Increasing population and shifting climate and social patterns raise major concerns for global food security. Increased production and intensification of both plant and animal agriculture to address these concerns will require greater use of automation and precision management to improve resource use efficiency and overall sustainability.
California is a leader in specialty crop production with more than 400 commodities and an annual worth of more than $47 billion, but this production is also labor, energy and nutrient intensive and relies heavily on irrigation. Significant opportunities exist for new and smarter engineered production systems to help maintain the competitiveness of the state’s agricultural industry. Research covers a wide array of topics including the following examples:
Mechanization and automation for animal and plant systems
New technologies for precision agriculture, sensing, automation and control
Advances in hydrology, irrigation and drainage, air and water quality, soil and water engineering
Aquacultural systems for fish culture and conservation
New sources of protein in foods and feeds
Sustainable replacements to agricultural chemicals and fumigants
Specialized technologies for international agricultural development
Biomechanics and engineering solutions for improved occupational safety and health
Increasing Automation and Control Using 3D Reconstruction System for Plants
"Structured Light-Based 3D Reconstruction System for Plant": Full 3D reconstruction system that incorporates both hardware structures (including the proposed structured light system to enhance textures on object surfaces) and software algorithms (including the proposed 3D point cloud registration and plant feature measurement)...Experimental results show that, for plants having a range of leaf sizes and a distance between leaves appropriate for the hardware design, the algorithms successfully predict phenotyping features in the target crops, with a recall of 0.97 and a precision of 0.89 for leaf detection and less than a 13-mm error for plant size, leaf size and internode distance.
Continuous Leaf Monitoring to Inform Irrigation Scheduling
"Development of a Continuous Leaf Monitoring System to Predict Plant Water Status": Leaf temperature is a good indicator of water stress. In this study, a system was developed to monitor leaf temperature and microclimatic environmental variables to predict plant water stress. This system, called the leaf monitor, monitored plant water status by continuously measuring leaf temperature, air temperature, relative humidity, ambient light, and wind conditions in the vicinity of a shaded leaf...The system was found to be reliable and capable of providing real-time visualization of the data remotely, with minimal technical problems. Leaf monitor data were used to develop modified crop water stress index (MCWSI) values for quantifying plant water stress levels.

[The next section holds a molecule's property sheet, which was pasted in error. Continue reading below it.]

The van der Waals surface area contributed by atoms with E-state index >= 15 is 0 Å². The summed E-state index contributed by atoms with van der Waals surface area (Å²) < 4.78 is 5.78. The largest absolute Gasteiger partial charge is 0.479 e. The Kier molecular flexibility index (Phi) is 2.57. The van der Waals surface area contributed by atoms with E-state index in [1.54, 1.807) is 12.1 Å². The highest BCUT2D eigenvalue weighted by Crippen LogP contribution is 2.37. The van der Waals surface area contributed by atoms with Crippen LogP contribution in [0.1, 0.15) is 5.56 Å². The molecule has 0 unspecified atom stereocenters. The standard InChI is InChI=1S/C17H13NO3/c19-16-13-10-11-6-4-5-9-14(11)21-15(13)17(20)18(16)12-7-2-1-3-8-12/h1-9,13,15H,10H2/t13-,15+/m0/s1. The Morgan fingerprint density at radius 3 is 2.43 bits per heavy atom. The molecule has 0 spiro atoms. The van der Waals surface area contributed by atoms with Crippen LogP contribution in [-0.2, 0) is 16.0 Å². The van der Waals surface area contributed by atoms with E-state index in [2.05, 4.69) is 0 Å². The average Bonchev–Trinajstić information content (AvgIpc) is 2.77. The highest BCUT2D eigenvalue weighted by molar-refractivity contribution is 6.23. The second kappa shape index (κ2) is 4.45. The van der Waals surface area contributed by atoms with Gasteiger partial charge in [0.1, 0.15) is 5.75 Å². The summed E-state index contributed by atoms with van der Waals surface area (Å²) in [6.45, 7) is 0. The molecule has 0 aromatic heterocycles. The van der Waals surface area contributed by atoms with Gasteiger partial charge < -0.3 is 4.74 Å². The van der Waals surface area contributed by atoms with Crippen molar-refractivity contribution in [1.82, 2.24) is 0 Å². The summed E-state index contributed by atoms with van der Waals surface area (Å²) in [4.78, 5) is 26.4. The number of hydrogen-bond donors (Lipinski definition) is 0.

"Evaluating Deficit Irrigation Management Strategies for Grain Sorghum Using AquaCrop": Many wells in the US Central Plains can no longer meet full crop water requirements due to declines in Ogallala aquifer water levels. A study was conducted in Southwest Kansas to determine optimum limited irrigation strategies for grain sorghum. Objectives were to (1) calibrate and validate the AquaCrop model, (2) apply AquaCrop to assess the effect of varying climate, planting dates, and soil types on yield, and (3) evaluate water productivities and optimal irrigation needs. Experimental data of grain sorghum were used to calibrate and validate AquaCrop...Fluctuations in grain sorghum prices had a substantial impact on economic water productivity. Overall planting grain sorghum under optimum conditions combined with deficit irrigation improved water productivity.
"Differences in Lumbopelvic Rhythm Between Trunk Flexion and Extention": The current study investigated the differences in lumbopelvic rhythm between trunk flexion and extension, and how the rhythm changed within each of the two motions. Thirteen subjects performed pace-controlled trunk flexion/extension motions in the sagittal plane while lumbar and pelvis kinematics data were recorded, such that the lumbopelvic continuous relative phase and phase variability could be calculated to quantify lumbopelvic rhythm. Trunk extension motion had significantly smaller lumbopelvic continuous relative phase and phase variability than flexion motion, which indicated a more in-phase and stable rhythm. Additionally, the lumbopelvic rhythm within trunk extension motion changed from a more in-phase and stable pattern to a more out-of-phase and unstable pattern; by contrast, the opposite change (from out-of-phase and unstable to in-phase and stable) was observed in trunk flexion.